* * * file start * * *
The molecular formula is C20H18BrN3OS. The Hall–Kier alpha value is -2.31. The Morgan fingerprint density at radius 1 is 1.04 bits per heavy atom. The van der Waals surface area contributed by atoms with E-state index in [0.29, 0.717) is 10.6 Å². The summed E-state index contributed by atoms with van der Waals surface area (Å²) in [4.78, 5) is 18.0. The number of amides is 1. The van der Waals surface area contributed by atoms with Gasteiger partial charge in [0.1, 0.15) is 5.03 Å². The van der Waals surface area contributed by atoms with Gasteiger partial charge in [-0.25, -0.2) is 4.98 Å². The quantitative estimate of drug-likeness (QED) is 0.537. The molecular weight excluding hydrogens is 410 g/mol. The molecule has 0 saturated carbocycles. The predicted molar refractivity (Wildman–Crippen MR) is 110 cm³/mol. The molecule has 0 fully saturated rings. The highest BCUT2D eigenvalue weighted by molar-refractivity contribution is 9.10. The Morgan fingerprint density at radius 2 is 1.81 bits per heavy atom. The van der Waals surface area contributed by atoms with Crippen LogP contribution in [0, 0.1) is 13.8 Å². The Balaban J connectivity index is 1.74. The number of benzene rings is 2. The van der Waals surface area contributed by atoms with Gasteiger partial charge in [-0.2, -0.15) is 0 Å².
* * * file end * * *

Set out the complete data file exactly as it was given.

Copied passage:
The molecular formula is C20H18BrN3OS. The Hall–Kier alpha value is -2.31. The Morgan fingerprint density at radius 1 is 1.04 bits per heavy atom. The van der Waals surface area contributed by atoms with E-state index in [0.29, 0.717) is 10.6 Å². The summed E-state index contributed by atoms with van der Waals surface area (Å²) in [4.78, 5) is 18.0. The number of amides is 1. The van der Waals surface area contributed by atoms with Gasteiger partial charge in [0.1, 0.15) is 5.03 Å². The van der Waals surface area contributed by atoms with Gasteiger partial charge in [-0.25, -0.2) is 4.98 Å². The quantitative estimate of drug-likeness (QED) is 0.537. The molecular weight excluding hydrogens is 410 g/mol. The molecule has 0 saturated carbocycles. The predicted molar refractivity (Wildman–Crippen MR) is 110 cm³/mol. The molecule has 0 fully saturated rings. The highest BCUT2D eigenvalue weighted by molar-refractivity contribution is 9.10. The Morgan fingerprint density at radius 2 is 1.81 bits per heavy atom. The van der Waals surface area contributed by atoms with Crippen LogP contribution in [0, 0.1) is 13.8 Å². The Balaban J connectivity index is 1.74. The number of benzene rings is 2. The van der Waals surface area contributed by atoms with Gasteiger partial charge in [-0.2, -0.15) is 0 Å².